There are numerous examples in history pointing to the significant role of art in the promotion of political aspirations and national philosophies. Ideologies such as communism were known for excessive use of posters depicting the desired state of things and creating the image of the ideal world where everyone would work to benefit the state and leader. Posters were seen as one of the primary means of communication between citizens and leaders because they reflected the plans for future development and showed people who were to become role models for regular Chinese people (Smith 551).
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Under Mao, communism centered on such values as rapid industrialization of the economy, integrating women into economic and social life, human mastery over nature, and leaving old issues in the past, giving a path to a better future (Strayer 1081). These values were perfectly depicted on the shown posters because they portray a woman occupied at a commonly male working position (poster 3), operating factories and the use of natural forces such as water for benefitting the national economy (poster 2), a man destroying the symbols of the past as well as the signs of the international developments depicted in rock platter (poster 1). Moreover, poster 4 represents the communication between the leader and the people of the state (Strayer 1080-1084).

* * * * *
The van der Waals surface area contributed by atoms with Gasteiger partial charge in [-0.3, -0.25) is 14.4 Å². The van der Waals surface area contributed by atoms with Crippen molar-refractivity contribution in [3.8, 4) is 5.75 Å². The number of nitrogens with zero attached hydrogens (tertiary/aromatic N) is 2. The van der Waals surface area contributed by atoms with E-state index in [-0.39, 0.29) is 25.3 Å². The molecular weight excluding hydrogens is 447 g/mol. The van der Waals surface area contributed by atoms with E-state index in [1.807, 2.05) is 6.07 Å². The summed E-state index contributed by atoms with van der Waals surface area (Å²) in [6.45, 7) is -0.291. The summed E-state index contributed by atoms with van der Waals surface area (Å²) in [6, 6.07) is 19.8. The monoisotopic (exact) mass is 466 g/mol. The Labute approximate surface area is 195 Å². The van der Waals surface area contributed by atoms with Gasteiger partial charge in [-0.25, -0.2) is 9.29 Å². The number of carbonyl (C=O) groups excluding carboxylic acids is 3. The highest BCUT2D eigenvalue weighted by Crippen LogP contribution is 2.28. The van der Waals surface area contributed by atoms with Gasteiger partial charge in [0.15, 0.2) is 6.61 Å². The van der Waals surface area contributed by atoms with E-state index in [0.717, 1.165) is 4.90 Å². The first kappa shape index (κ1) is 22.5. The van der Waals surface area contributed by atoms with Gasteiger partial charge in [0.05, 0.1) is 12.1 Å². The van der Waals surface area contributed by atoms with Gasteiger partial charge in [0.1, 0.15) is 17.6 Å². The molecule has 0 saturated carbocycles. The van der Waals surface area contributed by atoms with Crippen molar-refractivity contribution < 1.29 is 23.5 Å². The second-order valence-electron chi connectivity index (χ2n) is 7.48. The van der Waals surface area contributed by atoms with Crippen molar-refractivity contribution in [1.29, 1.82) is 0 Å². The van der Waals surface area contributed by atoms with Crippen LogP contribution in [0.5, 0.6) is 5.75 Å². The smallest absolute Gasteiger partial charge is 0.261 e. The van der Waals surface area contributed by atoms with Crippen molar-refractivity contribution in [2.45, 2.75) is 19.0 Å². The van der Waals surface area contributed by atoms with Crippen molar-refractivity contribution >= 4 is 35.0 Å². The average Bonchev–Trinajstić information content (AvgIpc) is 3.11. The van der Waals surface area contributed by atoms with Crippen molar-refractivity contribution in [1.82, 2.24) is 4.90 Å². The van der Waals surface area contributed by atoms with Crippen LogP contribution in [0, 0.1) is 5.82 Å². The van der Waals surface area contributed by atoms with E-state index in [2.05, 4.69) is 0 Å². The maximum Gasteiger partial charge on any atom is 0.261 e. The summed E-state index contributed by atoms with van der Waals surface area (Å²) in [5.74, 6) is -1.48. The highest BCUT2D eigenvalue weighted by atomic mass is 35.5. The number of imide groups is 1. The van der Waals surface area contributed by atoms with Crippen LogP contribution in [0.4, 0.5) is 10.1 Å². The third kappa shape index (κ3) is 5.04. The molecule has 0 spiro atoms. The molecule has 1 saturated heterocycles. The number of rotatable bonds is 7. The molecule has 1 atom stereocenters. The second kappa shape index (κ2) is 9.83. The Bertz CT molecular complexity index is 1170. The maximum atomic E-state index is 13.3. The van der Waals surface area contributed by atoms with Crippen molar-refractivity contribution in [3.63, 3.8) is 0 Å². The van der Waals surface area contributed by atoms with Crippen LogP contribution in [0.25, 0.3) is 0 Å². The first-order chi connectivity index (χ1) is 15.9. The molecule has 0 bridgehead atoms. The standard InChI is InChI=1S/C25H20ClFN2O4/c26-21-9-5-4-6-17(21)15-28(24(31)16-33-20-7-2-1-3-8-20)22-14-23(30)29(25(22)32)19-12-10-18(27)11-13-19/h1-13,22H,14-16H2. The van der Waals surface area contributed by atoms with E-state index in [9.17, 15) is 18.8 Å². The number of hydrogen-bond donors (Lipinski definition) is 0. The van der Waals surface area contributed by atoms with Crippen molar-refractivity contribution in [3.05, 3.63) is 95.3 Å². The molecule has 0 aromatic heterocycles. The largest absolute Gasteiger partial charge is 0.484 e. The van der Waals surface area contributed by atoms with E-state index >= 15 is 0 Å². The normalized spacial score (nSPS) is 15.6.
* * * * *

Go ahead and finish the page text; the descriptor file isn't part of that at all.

All in all, posters were strong because they underscored universal consciousness and loyalty to Mao (Lu 79). Furthermore, they are still timely nowadays because China follows the path of industrialization and the involvement of women in economic life.
However, there are still some weaknesses because no women are portrayed on other posters stimulating the desire to drive social change and industrialization, limiting the role of women to hard work. Moreover, other weaknesses were revealed after Mao’s death. Even though the overall sense of grief points to the effectiveness of posters promoting love for the leader, the consequent struggle for power, which was common before the rule of Mao, highlights the fact that initiation of social change was weak, and there were no real changes in the political system (Wright 177).
Lu, Xing. Rhetoric of the Chinese Cultural Revolution: The Impact of Chinese Thought, Culture and Communication, Columbia, SC: South Carolina University Press, 2004. Print.
Smith, Stephen. The Oxford Handbook of the History of Communism, Oxford: Oxford University Press, 2014. Print.
Strayer, Robert. Ways of the World: A Brief Global History with Sources, New York, NY: Bedford/Saint Martin’s, 2010. Print.
Wright, David Curtis. The History of China, Santa-Barbara, CA: ABC-Clio, 2011. Print.